(Sec’y Dec. and Order February 13, 1995); Hasan v. Bechtel Power Corporation, Case No. 93-ERA-22 (ALJ
Dec. December 8, 1994); Hasan v. Bechtel Power Corporation, Case No. 94-ERA-21 (Sec’y Final Order
Approving Settlement, March 16, 1995); Hasan v. Bechtel Power Corporation, Case No. 93-ERA-40 (ALJ
Dec. Approving Settlement, December 9, 1994); Hasan v. Intergraph Corp., Case No. 96-ERA-17, ARB
Case No. 97-016 (Aug. 6, 1977); Hasan v. Sargent & Lundy, Case No. 96-ERA-27 (ALJ Dec. November 4,



Under the Administrative Procedure Act, we have plenary power to review an ALJ’s factual
and legal conclusions. See 5 U.S.C. §557(b). As a result, the Board is not bound by the conclusions
of the ALJ, but retains complete freedom to review factual and legal findings de novo. See Masek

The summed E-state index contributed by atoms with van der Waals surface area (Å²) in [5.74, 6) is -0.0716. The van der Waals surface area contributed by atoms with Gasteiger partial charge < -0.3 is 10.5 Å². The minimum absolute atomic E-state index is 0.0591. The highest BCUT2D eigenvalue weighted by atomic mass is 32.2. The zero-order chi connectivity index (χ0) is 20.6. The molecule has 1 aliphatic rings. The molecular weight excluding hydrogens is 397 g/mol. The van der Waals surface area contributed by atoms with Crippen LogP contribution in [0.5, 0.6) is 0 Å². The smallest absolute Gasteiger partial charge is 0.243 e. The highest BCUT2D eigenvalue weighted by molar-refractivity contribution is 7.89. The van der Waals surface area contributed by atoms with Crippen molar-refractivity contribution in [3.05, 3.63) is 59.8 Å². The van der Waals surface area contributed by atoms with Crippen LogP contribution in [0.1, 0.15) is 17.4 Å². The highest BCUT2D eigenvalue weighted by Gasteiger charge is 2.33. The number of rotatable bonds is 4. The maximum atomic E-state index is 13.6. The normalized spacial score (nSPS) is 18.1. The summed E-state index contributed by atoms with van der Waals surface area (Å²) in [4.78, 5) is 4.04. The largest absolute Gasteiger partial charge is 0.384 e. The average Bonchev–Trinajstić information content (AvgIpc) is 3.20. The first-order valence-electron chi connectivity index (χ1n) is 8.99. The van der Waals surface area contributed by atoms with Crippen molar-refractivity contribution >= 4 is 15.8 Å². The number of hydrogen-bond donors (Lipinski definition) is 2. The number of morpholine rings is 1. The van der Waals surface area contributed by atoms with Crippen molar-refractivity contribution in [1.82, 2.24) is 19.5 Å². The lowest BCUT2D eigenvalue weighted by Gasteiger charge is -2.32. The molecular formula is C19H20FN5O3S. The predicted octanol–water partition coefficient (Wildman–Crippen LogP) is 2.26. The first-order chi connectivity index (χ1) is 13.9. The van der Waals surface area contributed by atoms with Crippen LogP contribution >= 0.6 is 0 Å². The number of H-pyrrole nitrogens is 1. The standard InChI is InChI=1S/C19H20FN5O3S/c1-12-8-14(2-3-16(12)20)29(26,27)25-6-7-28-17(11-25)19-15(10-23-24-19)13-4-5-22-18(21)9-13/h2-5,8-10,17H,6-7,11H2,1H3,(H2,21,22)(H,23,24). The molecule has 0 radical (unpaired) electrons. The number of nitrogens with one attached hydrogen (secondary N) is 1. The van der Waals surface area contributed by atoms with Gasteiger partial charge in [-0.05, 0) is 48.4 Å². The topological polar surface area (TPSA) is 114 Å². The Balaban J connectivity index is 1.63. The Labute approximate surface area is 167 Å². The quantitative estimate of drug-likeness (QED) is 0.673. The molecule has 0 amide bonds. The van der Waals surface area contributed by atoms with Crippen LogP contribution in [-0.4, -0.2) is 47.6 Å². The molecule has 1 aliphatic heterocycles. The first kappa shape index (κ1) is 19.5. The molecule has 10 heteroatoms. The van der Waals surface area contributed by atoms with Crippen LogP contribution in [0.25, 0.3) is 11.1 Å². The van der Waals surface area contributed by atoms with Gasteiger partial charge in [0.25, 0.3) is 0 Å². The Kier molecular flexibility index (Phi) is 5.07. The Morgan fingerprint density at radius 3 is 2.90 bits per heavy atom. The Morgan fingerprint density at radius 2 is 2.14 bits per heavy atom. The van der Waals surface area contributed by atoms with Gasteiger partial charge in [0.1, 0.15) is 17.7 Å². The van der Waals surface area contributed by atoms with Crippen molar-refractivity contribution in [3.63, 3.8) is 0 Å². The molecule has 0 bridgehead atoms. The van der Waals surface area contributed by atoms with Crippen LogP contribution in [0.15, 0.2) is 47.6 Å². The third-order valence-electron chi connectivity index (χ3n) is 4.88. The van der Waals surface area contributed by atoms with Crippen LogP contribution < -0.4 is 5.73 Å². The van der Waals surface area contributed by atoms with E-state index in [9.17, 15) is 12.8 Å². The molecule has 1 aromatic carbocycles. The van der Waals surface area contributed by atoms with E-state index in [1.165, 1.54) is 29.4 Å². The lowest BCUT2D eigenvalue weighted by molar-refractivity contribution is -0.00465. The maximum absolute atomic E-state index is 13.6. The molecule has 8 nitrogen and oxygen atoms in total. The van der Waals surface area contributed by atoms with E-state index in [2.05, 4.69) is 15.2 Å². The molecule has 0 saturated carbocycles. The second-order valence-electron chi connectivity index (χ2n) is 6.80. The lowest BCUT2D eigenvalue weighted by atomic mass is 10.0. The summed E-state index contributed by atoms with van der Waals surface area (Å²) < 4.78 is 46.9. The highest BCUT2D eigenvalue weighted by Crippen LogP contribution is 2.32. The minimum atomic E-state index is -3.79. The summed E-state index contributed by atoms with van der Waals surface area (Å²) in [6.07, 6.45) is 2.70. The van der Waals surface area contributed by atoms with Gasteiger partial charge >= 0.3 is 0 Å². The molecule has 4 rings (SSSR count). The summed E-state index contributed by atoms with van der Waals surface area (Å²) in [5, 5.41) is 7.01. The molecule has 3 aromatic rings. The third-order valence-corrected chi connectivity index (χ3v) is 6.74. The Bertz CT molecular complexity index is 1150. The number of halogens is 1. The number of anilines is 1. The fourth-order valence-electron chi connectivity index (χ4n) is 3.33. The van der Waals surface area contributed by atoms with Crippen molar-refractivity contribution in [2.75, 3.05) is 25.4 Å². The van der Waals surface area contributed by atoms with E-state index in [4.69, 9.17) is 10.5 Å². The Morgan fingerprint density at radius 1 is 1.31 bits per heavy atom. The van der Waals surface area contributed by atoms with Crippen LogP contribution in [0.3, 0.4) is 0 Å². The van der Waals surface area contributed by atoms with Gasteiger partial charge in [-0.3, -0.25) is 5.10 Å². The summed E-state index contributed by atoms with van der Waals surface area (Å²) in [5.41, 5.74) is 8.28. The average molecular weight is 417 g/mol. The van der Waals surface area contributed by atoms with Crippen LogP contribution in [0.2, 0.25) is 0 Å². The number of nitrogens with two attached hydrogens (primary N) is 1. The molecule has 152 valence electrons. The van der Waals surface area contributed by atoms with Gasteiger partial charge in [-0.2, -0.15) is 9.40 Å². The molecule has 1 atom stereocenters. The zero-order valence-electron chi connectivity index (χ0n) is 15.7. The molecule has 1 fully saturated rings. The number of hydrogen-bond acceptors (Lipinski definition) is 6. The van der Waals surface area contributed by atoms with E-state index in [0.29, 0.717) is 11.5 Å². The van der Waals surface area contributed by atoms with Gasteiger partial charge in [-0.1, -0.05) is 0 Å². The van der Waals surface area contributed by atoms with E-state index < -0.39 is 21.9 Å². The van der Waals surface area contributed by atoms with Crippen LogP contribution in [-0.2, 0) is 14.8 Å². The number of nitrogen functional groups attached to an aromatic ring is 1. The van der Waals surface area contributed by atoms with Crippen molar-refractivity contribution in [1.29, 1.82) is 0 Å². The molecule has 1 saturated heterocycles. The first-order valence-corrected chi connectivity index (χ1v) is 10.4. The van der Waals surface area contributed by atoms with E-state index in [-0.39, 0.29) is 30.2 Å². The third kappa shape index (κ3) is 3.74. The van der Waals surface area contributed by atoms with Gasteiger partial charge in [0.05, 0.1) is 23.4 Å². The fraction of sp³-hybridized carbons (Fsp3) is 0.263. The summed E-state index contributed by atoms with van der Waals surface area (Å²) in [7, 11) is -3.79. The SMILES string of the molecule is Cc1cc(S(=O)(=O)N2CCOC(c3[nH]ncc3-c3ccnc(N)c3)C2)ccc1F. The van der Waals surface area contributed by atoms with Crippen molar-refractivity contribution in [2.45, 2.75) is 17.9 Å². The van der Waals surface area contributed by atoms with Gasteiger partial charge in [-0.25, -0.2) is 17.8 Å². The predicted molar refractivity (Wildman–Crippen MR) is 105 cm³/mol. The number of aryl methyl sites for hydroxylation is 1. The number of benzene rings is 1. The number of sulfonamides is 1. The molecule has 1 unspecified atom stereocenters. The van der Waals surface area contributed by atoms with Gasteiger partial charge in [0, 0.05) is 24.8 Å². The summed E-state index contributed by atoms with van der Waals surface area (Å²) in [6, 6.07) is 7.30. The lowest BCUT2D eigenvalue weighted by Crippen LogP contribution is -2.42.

v. Cadle Co., ALJ Case No. 95-WPC-1, ARB Case No. 97-069, slip op. at 7 (Apr. 28, 2000).
However, the Board has held that ALJs have wide discretion to limit the scope of discovery and will
be reversed only when such evidentiary rulings are arbitrary or an abuse of discretion. See Robinson
v. Martin Marietta Services, Inc., ALJ Case No. 94-TSC-0007; ARB Case No. 96-075, slip op. at
4 (Sept. 23, 1996).


Hasan, appearing pro se, raises two major issues in this appeal: (A) that the ALJ improperly
limited the scope of discovery, and (B) that the ALJ erred when granting B&R’s motion for summary
judgment. For the reasons discussed below, we reject both of Hasan’s arguments.

A. Whether the ALJ erred in limiting the scope of discovery.

Hasan asserts that the ALJ improperly limited the scope of discovery by not requiring B&R
to produce a list containing the name, qualifications and experience of every civil/structural engineer
it employs, regardless of location. We disagree.

Under the Secretary’s Rules of Practice and Procedure, a party may obtain discovery only for
“relevant” information and an ALJ may, upon motion of a party, “make any order which justice